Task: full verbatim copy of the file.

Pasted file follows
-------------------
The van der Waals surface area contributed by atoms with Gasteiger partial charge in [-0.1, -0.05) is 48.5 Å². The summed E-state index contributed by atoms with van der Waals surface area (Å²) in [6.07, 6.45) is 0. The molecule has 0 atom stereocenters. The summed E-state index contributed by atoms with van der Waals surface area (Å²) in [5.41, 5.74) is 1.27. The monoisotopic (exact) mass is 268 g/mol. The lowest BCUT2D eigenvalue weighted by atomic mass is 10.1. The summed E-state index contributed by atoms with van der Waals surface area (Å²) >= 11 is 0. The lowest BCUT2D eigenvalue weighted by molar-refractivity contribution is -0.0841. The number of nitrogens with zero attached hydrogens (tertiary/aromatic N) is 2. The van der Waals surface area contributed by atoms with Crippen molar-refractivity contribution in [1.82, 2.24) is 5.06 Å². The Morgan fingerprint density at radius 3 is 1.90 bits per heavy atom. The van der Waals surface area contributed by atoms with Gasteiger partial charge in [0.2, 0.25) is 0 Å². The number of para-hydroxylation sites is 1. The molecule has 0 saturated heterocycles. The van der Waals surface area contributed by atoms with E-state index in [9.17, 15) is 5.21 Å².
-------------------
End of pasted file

The van der Waals surface area contributed by atoms with Gasteiger partial charge in [-0.1, -0.05) is 48.5 Å². The summed E-state index contributed by atoms with van der Waals surface area (Å²) in [6.07, 6.45) is 0. The molecule has 0 atom stereocenters. The summed E-state index contributed by atoms with van der Waals surface area (Å²) in [5.41, 5.74) is 1.27. The monoisotopic (exact) mass is 268 g/mol. The lowest BCUT2D eigenvalue weighted by atomic mass is 10.1. The summed E-state index contributed by atoms with van der Waals surface area (Å²) >= 11 is 0. The lowest BCUT2D eigenvalue weighted by molar-refractivity contribution is -0.0841. The number of nitrogens with zero attached hydrogens (tertiary/aromatic N) is 2. The van der Waals surface area contributed by atoms with Crippen molar-refractivity contribution in [1.82, 2.24) is 5.06 Å². The Morgan fingerprint density at radius 3 is 1.90 bits per heavy atom. The van der Waals surface area contributed by atoms with Gasteiger partial charge in [0.2, 0.25) is 0 Å². The number of para-hydroxylation sites is 1. The molecule has 0 saturated heterocycles. The van der Waals surface area contributed by atoms with E-state index in [9.17, 15) is 5.21 Å².